Celebrating the Centennial of the Republic of China, the Taipei Economic and Cultural Representative Office in the United States (TECRO) has joined with Asian Pacific American Film, Inc. and the Freer and Sackler Galleries at the Smithsonian to present several films. Two contemporary Taiwanese films, Cape No. 7 and The Fourth Portrait, will be presented on October 13th as part of the DC Asian Pacific American Film Festival. Two pivotal earlier Taiwanese films (Tsai Ming-liang’s Rebels of the Neon God and Hou Hsiao-hsien’s A Time to Live and a Time to Die) will be presented at the Freer and Sackler Galleries on October 21st and 23rd. Both screenings at the Freer and Sackler Galleries are FREE.
Cape No. 7: His dream of rock n’ roll fame in Taipei having collapsed, Aga (pop star Van) returns to his hometown Hengchun, a beautiful but quiet location on the southern coast of Taiwan. There he meets the beautiful Tomoko, who is trying to organize a group of local musicians to perform as the warm up act for real-life Japanese pop star Kousuke Atari (playing himself).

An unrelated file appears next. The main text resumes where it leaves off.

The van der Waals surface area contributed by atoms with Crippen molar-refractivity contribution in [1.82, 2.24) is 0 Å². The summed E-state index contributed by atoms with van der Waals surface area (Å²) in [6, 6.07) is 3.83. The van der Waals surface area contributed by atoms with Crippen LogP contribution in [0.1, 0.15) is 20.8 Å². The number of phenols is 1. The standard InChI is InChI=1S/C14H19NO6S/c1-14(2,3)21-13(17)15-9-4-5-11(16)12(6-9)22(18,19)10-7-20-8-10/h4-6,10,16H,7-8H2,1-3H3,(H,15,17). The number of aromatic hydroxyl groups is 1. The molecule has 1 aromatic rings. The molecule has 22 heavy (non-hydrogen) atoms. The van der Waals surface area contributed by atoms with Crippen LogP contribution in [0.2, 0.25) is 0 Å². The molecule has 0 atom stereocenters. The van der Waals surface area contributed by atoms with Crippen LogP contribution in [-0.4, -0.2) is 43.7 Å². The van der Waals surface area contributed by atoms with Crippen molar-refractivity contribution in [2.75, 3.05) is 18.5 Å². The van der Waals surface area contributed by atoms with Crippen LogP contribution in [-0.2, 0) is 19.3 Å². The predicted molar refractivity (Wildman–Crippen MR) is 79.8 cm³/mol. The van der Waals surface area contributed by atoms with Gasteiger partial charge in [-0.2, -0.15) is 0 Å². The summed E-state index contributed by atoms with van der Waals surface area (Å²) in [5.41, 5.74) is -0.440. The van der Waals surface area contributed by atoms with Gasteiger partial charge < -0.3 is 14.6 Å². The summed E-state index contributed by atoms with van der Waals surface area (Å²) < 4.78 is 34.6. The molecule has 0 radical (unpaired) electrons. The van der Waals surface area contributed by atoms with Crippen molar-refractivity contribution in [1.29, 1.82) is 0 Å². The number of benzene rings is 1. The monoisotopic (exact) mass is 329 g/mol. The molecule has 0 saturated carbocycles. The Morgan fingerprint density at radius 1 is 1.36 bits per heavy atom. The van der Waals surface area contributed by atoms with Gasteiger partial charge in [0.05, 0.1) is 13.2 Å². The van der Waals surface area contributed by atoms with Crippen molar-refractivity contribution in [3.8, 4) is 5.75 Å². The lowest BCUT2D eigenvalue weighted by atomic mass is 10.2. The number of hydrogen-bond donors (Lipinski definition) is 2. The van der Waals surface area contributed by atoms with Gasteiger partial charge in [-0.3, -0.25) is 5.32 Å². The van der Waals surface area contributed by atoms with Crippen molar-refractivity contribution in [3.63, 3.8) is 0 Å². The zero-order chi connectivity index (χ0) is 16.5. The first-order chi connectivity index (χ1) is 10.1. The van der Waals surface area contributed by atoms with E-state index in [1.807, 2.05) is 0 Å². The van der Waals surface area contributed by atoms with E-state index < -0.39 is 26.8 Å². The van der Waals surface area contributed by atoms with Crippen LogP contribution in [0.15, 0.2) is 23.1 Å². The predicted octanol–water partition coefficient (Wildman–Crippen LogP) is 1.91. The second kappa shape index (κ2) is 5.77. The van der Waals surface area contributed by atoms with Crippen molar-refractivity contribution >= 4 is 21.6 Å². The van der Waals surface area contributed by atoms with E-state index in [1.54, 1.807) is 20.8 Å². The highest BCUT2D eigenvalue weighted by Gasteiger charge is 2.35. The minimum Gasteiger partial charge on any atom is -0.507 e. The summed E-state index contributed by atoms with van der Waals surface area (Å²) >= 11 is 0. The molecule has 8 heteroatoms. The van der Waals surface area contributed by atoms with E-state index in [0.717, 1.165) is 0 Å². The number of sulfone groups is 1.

Meanwhile, Aga has taken a job as a postman to get by. He stumbles upon a package of love letters written by a Japanese teacher who was repatriated to Japan after World War II. Tomoko helps him discover the letters’ true significance as they struggle to get the local band ready in time to perform and not embarrass the whole town. A fun, quirky romantic comedy filled with lively musical performances and real-life pop stars (Van sang the theme song in My Sassy Girl), Cape No. 7 is a film sure to delight any audience.
Cape No. 7 will screen at Landmark’s E Street Cinema on October 13 at 7 p.m.
The Fourth Portrait follows at 9:30 p.m. Ten year-old Xiang is alone after his father’s death, with only an elderly school janitor to help him survive by finding and selling used objects. Cantankerous as the old man is, he clearly cares for the young boy and tries to guide him through the dangers of life. But just as Xiang has settled into his new life, his estranged mother returns to take him away to live with her and his imposing stepfather.
Xiang befriends other misfits in his new home, and they add a comic touch to a life that is singed by tragedy. Haunting everyone is the mysterious disappearance of Xiang’s older brother many years earlier. The Fourth Portrait is an atmospheric film with deliberate pacing and great cinematography, punctuated by light-hearted and side-splitting comedy. At times wistful and sad, the story of this spirited young boy is not easily forgotten. – Tad Doyle